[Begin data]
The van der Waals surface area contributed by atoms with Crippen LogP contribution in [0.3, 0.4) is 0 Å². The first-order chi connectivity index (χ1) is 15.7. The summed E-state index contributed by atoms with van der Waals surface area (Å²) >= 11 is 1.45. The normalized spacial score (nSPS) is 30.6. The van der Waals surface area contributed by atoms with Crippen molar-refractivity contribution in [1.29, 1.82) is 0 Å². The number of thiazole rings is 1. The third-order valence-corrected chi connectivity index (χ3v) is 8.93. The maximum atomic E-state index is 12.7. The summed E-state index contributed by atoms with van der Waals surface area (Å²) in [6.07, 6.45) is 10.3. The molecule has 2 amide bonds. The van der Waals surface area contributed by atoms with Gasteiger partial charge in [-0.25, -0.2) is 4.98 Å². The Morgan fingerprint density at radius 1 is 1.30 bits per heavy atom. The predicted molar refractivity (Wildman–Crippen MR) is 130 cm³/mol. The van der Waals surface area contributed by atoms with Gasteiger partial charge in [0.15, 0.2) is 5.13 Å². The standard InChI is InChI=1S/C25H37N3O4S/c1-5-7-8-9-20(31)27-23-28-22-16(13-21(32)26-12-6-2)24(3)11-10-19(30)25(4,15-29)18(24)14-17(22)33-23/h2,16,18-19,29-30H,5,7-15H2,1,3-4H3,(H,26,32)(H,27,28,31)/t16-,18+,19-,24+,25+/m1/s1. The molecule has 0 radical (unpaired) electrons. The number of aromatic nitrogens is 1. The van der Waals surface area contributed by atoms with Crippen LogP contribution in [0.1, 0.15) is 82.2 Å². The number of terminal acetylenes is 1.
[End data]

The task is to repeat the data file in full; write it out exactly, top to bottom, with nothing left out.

The van der Waals surface area contributed by atoms with Crippen LogP contribution in [0.3, 0.4) is 0 Å². The first-order chi connectivity index (χ1) is 15.7. The summed E-state index contributed by atoms with van der Waals surface area (Å²) >= 11 is 1.45. The normalized spacial score (nSPS) is 30.6. The van der Waals surface area contributed by atoms with Crippen molar-refractivity contribution in [1.29, 1.82) is 0 Å². The number of thiazole rings is 1. The third-order valence-corrected chi connectivity index (χ3v) is 8.93. The maximum atomic E-state index is 12.7. The summed E-state index contributed by atoms with van der Waals surface area (Å²) in [6.07, 6.45) is 10.3. The molecule has 2 amide bonds. The van der Waals surface area contributed by atoms with Gasteiger partial charge in [-0.25, -0.2) is 4.98 Å². The Morgan fingerprint density at radius 1 is 1.30 bits per heavy atom. The predicted molar refractivity (Wildman–Crippen MR) is 130 cm³/mol. The van der Waals surface area contributed by atoms with Gasteiger partial charge in [0.15, 0.2) is 5.13 Å². The standard InChI is InChI=1S/C25H37N3O4S/c1-5-7-8-9-20(31)27-23-28-22-16(13-21(32)26-12-6-2)24(3)11-10-19(30)25(4,15-29)18(24)14-17(22)33-23/h2,16,18-19,29-30H,5,7-15H2,1,3-4H3,(H,26,32)(H,27,28,31)/t16-,18+,19-,24+,25+/m1/s1. The molecule has 0 radical (unpaired) electrons. The number of aromatic nitrogens is 1. The van der Waals surface area contributed by atoms with Crippen LogP contribution in [0.1, 0.15) is 82.2 Å². The number of terminal acetylenes is 1.